Thursday, July 31, 2008

Confused McCain Can't Understand Obama's Popularity

Therefore, he lashes out with racist, unpatriotic lines of attack that I'm sure he doesn't really mean. You see he has a lot of bad dudes around him right now and I'm not sure he has a grip on what's going on in his campaign. He's running an old-fashioned, Karl Rove-style race.

John McCain's latest hysterical attack ad against Barack Obama is a real piece of work.

Utilizing the special expertise of adviser Terry Nelson, Senator McCain is going to try his luck at this whole subliminal race-baiting thing.

I don't think it's unfair to call it that. Josh Marshall gets it right:


As I alluded to at the top of this post, it is the norm that obvious campaign tactics that are treated as obvious after a campaign is over are nonetheless treated by most reporters as ambiguous or unclear during a campaign. But in this case it would be nice if that were not the case. Because here we have a candidate, John McCain, who is running on a record of straight talk and honorable campaigning running a campaign made up mainly of charges reporters are now more or less acknowledging are lies. But there's precious little drawing together of the contradiction. What's more, as everyone will acknowledge after the campaign, the McCain campaign is now pushing the caricature of Obama as a uppity young black man whose presumptuousness is displayed not only in taking on airs above his station but also in a taste for young white women.


At the time, the GOP categorically denied that the ads run against Harold Ford in Tennessee in 2006 had any racial overtones. But now it can safely be discussed as largely undisputed fact.

Right now, the McCain camp is trying to win an election by pigeonholing Senator Obama into a racial stereotype. Period.

There are many moderate Republicans out there that were enthused by John McCain's primary victory. In their minds, John McCain's rise to the top of the ticket signaled that the GOP could indeed run an honorable, policy-based campaign that rises above the traditional tactics of character assassination.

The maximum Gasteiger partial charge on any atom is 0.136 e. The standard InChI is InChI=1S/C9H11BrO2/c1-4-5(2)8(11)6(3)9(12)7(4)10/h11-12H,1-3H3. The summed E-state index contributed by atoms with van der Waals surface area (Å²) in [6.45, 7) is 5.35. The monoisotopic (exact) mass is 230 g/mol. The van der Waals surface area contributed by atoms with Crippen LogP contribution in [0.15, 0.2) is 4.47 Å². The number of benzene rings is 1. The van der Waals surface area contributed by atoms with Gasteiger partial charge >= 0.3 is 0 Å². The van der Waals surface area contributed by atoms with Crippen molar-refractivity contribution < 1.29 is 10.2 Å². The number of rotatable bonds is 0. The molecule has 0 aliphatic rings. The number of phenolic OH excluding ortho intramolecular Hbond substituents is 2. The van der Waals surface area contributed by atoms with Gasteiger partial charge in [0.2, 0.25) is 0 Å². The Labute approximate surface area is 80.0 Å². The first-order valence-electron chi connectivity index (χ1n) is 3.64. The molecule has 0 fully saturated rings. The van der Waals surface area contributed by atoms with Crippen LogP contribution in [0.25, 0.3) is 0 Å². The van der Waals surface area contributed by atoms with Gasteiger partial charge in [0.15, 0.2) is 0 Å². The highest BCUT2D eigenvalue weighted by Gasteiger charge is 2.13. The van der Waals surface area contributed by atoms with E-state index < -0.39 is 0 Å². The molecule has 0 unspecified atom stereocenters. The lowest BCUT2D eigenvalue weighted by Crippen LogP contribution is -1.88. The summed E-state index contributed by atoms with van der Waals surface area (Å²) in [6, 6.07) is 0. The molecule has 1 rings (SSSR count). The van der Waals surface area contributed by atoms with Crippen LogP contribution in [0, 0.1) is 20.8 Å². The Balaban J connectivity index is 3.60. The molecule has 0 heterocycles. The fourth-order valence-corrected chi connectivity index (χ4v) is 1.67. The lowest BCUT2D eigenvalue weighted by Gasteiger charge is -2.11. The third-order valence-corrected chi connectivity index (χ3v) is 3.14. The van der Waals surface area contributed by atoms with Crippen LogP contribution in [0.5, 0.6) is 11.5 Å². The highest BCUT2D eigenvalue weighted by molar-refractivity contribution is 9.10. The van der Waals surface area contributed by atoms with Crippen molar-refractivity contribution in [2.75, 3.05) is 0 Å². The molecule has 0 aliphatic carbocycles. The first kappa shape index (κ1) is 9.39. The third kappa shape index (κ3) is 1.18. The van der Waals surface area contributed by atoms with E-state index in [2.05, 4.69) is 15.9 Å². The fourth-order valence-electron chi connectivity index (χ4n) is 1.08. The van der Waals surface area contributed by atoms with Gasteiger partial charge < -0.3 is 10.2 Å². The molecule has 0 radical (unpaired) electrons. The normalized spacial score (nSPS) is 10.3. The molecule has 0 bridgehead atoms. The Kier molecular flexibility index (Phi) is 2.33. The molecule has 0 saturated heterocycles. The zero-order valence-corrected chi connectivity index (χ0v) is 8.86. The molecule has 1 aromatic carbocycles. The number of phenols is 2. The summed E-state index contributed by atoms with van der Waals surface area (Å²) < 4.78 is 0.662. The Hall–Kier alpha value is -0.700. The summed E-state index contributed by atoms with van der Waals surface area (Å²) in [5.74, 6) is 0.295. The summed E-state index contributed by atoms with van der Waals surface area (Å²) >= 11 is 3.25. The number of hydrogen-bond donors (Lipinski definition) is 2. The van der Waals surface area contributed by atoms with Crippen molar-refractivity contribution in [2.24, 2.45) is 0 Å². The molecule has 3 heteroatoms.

But now it would appear that John McCain cares more about winning an election than he does being an honorable man.

Now, to set aside the racial undertones of McCain's latest ad and the allegations of treachery from another recent ad, this attempt to mock Senator Obama's popularity is laughably risky.

John McCain does realize that an important part of the November election is winning more votes than your opponent, doesn't he? Perhaps it is not wise to remind voters that Obama draws huge crowds, inspires young people, and is extremely popular and respected throughout the world.

So in other words, John McCain counters Obama's "bad" popularity with "good" unpopularity. It is important for US presidents to be so boring and/or hated that they don't go abroad, draw the interest of young people, or attract any kind of positive attention for the US.

"John McCain: Just stay in tonight, America. Stay at home and watch Matlock reruns."

The question that remains is whether or not outrage over the despicable subliminal racist intonations will out pace laughter over McCain's totally out-of-touch condemnation of Obama's popularity.

It childishly reduces McCain's honor AND it makes Obama look popular.

I just talked myself into being in favor of this ad.

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